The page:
The West Siberian Laika is very affectionate and devoted to the master. The majority of them bark at strangers approaching the house. Their attitude to unfamiliar people varies individually and depending on the situation. Some dogs first bark and then wag their tails, greeting the guest and allow themselves to be petted. Many West Siberian Laikas are aloof with a strange person, avoid hands and watch him suspiciously. Some dogs become protective of the master, his family and their property. Many West Siberian Laikas accept a new owner with difficulty and need time to adjust to a new place. According to standard, aggressiveness to unfamiliar people is not typical. West Siberian Laika is highly territorial and may be aggressive to other intruding dogs of the same sex. Adult Laikas, especially males, should only hunt with dogs raised in the same household. West Siberian Laika can easily learn to leave alone farm animals and are naturally capable of telling apart wild game from domesticated animals. Cats of the same household are accepted, but stray cats will be treated like game.
The West Siberian Laika is primarily a hunting dog. Anyone who decides on a puppy of this breed should expect a full package of traits of a typical hunting Spitz. It is an emotional dog, very observant to the habits of its master, his mood and often can foresee his intentions. It does not hesitate to express its strong feelings by barking and other noises. The West Siberian Laika is a poor kennel dog. If the dog is left alone, locked up in a small backyard or in a pen, some dogs develop a habit of barking, seemingly without a purpose. Permanently penned or fenced West Siberian Laikas attempt to dig under the fence or climb over it. Some dogs not trained to stay penned, try to bite the wires and thereby they damage their teeth. Once freed or turned loose, such a dog will be hard to control. It will run too far, chase other animals and likely get into trouble. West Siberian Laikas that are kept well exercised, busy with hunting and contacts with other dogs, animals and people, are content, obedient and never bark without a reason. Therefore, to make a happy dog and its owner, the right conditions of the environment for hunting plus time dedicated to the dog must be met.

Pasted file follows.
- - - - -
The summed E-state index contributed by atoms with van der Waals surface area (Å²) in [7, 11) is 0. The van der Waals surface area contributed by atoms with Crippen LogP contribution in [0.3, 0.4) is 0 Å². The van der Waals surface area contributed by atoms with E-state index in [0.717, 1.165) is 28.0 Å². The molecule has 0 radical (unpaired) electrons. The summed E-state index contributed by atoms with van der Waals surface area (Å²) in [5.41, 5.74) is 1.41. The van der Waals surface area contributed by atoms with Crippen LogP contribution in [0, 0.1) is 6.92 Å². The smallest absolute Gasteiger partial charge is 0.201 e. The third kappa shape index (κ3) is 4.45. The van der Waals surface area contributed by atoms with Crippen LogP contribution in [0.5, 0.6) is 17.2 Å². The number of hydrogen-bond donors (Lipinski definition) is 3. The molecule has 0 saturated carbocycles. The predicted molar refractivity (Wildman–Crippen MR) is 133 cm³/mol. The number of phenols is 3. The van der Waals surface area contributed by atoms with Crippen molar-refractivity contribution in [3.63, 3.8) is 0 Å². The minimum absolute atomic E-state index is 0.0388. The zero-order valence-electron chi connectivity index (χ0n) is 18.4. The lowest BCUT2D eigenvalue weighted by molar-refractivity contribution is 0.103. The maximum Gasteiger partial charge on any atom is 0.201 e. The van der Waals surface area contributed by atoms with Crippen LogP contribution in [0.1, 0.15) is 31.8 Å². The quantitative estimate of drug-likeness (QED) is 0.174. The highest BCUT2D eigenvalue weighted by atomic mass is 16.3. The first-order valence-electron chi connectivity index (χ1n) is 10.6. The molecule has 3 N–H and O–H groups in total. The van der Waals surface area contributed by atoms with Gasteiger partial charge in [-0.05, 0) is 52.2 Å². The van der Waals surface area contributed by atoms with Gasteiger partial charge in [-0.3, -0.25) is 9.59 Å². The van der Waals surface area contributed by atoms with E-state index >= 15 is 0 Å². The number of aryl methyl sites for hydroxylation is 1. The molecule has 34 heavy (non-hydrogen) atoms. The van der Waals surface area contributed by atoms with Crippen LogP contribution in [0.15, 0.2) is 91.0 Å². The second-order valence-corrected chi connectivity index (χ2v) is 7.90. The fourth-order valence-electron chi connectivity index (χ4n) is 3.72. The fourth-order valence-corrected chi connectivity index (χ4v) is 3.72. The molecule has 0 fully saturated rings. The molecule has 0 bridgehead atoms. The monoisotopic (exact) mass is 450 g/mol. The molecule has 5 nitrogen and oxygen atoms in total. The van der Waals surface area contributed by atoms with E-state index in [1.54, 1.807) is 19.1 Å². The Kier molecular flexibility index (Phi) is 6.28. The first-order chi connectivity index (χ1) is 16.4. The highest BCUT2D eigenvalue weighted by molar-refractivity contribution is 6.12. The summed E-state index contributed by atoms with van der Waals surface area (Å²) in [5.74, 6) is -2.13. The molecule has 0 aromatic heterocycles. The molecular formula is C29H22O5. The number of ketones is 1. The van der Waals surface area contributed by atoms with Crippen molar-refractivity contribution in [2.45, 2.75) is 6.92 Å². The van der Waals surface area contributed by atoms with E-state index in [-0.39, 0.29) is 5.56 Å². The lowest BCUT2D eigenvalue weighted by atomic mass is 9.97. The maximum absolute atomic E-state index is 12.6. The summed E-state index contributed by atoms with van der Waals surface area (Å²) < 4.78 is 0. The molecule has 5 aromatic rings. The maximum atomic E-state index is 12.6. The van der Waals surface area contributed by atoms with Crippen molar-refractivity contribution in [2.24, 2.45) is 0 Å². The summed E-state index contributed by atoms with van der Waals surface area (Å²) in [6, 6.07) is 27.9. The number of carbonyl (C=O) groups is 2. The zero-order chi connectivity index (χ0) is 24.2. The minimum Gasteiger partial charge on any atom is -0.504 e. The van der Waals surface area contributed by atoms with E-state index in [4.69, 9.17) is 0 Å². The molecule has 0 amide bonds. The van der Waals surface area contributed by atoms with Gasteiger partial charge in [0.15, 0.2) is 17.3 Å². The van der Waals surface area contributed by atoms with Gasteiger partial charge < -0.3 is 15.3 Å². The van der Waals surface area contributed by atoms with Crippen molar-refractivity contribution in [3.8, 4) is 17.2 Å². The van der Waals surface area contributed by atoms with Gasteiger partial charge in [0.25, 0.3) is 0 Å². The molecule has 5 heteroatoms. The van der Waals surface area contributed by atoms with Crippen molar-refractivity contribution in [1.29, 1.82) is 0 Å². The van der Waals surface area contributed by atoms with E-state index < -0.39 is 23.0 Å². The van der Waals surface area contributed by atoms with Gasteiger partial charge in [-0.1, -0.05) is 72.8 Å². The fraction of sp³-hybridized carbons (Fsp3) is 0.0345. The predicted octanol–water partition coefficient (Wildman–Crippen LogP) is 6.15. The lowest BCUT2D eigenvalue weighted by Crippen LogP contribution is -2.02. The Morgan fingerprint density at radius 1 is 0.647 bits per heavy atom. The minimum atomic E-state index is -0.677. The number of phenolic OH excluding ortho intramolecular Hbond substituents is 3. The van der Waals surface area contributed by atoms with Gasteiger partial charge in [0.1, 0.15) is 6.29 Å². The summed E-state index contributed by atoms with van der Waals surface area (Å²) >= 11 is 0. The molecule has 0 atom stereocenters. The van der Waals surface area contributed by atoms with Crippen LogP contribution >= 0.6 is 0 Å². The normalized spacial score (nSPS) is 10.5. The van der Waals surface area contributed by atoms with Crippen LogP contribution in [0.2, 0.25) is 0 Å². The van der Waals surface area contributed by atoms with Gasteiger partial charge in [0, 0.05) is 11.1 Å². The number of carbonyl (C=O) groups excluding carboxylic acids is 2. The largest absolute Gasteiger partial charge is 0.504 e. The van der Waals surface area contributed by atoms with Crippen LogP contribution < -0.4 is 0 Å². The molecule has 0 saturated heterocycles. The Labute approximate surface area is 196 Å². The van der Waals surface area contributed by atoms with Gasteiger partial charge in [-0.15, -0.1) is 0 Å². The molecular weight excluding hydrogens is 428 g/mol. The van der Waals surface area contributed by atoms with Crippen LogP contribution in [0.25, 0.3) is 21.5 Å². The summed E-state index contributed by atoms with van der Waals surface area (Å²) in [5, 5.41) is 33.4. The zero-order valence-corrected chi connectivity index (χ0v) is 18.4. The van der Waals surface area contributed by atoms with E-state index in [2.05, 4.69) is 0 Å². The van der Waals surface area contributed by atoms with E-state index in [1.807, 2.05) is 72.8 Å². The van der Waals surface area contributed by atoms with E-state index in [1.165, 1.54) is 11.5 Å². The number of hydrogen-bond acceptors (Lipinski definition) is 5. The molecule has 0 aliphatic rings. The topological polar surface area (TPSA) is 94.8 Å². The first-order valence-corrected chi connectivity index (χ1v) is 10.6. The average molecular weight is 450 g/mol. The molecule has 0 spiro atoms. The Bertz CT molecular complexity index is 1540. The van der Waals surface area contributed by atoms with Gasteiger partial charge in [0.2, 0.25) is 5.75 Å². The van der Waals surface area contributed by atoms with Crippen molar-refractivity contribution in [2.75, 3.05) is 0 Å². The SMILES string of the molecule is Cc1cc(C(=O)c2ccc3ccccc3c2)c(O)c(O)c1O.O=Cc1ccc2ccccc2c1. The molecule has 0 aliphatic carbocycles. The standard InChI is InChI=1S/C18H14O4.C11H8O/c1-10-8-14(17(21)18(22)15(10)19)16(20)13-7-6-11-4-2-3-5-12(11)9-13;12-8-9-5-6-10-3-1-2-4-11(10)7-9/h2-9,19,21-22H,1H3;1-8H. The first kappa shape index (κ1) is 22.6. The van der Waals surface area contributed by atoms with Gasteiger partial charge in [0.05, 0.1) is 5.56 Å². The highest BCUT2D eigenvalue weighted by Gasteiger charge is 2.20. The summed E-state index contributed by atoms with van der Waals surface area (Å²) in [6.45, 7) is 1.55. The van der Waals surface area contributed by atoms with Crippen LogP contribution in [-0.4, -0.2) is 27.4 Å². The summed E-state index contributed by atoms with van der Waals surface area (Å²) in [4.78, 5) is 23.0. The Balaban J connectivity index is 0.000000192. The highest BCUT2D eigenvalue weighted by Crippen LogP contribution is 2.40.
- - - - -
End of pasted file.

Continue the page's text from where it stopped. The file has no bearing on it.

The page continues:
All West Siberian Laikas are naturally protective against wild animals, especially predators, and some dogs are protective against strangers acting suspicious or violent. A West Siberian Laika will make a good companion dog for a hiking trip. However, its extraordinary interest in wildlife demands special attention because the dog may tree some animals and stay far behind for some time. The West Siberian Laika is a great psycho-therapy dog for able bodied active people, who like to walk a lot and hunt. He needs regular free exercising between hunting seasons. Take him for walking trips in safe places often and stay healthy.
If you have bears in the woods near you, this dog would be the best to warn you or your loved ones in time about the bear's presence and may even show you a treed bear. If a Laika sees a bear, they will run toward the bear, not from it, and they will be barking. When a Laika barks at a bear, their voice sounds as if they were barking at a human—very unlike when they are barking at a squirrel. Treeing squirrels and other small game comes naturally. Just take your puppy in woods and turn him loose. He will start finding his own squirrels by age of 4 to 10 months. Mansi, Khanty, Russians and any other ethnic groups of people living in Russia use the same dogs for hunting and as alarm dogs.
Some West Siberian Laikas work well herding reindeer herds. During any activity or training, hunting overrules everything else. A Mansi never minds if his Laika abandons his reindeer herd for a while, especially if his Laika finds valuable game. Mansi and Khanty use reindeer and, in some cases, horses as a draft animal, but good hunting dogs are never used to pull sleds. It would be like using a valuable dagger to chop firewood. If a sled dog is needed, they use another kind sturdy built and larger dog called in Russian "Yezdovaya Laika" or sled Laika. This is practiced mainly in polar tundra where reindeer have nothing to eat.